|Figure 2. Metabolic fluxes that were traced in early embryos.Metabolites whose abundance increases in early development are shown in red, those whose abundance decreases are in green, those with no observable change are in black, and metabolites that were not measured are in grey. Enzymes are in italics. AT: aminotransferase, PDH: pyruvate dehydrogenase, PC: pyruvate carboxylase, CS: citrate synthase, MDH: malate dehydrogenase.|
|Figure 3. Alanine consumption generates energy in early embryos.(A) 15N-alanine injected into early embryos is quickly consumed with the heavy nitrogen being transferred to glutamate and aspartate. Glutamine, valine and proline accumulate 15N later in the time course. 1 nmol of 15N-alanine was injected into 2-cell embryos 2 hours post-fertilization (pf). For the first time point, embryos were quenched as quickly as possible following the injection (∼3 min). The proportion of each of the measurable isotopic forms, relative to the total abundance of that metabolite, was calculated for each embryo at each time point. The isotopic proportions in the 3–4 individual embryos measured at each time point were averaged and plotted. Error bars are ± 1SD. The abundance of each isotopic form was corrected to account for the natural abundance of 13C. (B) The heavy carbons from U-13C-alanine injected into early embryos are transferred to TCA cycle intermediates. Injections and analysis are as for (A). (C) U-13C-aspartate injected into early embryos almost immediately equilibrates with the malate pool and then moves into the rest of the TCA cycle. Injections and analysis are as for (A), except that 0.5 nmol of U-13C-aspartate was injected. Unlike (A) and (B), the first time point (t = 0) is for uninjected 2-cell embryos, and the second time point (t = 3 min) is for embryos that were quenched as quickly as possible following injection.|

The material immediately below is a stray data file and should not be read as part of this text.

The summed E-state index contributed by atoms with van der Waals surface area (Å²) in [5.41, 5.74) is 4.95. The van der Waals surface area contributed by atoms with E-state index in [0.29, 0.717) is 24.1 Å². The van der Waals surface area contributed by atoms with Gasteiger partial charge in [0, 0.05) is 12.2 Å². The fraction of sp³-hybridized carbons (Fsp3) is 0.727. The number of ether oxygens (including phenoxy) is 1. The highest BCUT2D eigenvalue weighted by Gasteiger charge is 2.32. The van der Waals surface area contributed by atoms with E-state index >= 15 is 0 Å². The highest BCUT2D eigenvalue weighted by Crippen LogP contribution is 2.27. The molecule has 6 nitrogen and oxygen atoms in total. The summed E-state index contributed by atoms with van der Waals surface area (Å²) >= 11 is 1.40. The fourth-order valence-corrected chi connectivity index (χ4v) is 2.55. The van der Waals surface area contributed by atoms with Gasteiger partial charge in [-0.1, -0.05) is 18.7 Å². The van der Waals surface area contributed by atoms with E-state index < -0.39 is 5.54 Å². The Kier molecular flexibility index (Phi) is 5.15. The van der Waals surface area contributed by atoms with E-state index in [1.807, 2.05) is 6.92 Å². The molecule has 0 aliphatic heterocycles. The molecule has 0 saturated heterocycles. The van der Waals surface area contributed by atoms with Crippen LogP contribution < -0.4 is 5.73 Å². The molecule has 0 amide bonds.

|Figure 4. Evidence suggesting that dATP limitation triggers the MBT.(A,B) Plots of dATP, dTTP, and dCTP abundance during early development. dGTP was not measurable in part due to interference from ATP, which is much more abundant. The MBT occurs 8 hours post-fertilization (pf), see Figure 1B. Results plotted as for Figure 1C. Error bars are ± 1SD. (C) The two subunits of ribonucleotide reductase (Rrm1, Rrm2) do not change in abundance during early development. Western blotting of unfertilized eggs and embryos from two different females frogs was quantified (bottom panel). (D) Time lapse imaging of the MBT in unperturbed embryos (top panel) and embryos incubated in 20 mM hydroxyurea (HU, bottom panel). The animal pole of single embryos was imaged and the timing of each cytokinesis recorded. The time interval between each synchronous group of cell divisions is noted. The two embryos are descended from different frogs on different days. There was notable variation in the time interval between cleavage events in otherwise unperturbed, imaged embryos (data not shown), so the longer intervals in HU treated embryo are not necessarily due to HU toxicity. (E) Hydroxyurea causes hyperphosphorylation of Y15 on Cdc2 beginning at the MBT, 7.5 hours after fertilization. Embryos were incubated at 18°C for 3 hours and then the temperature slowly raised to 23°C, accounting for the slightly more rapid entry into the MBT than in Figure 1B. * indicates a non-specific band.|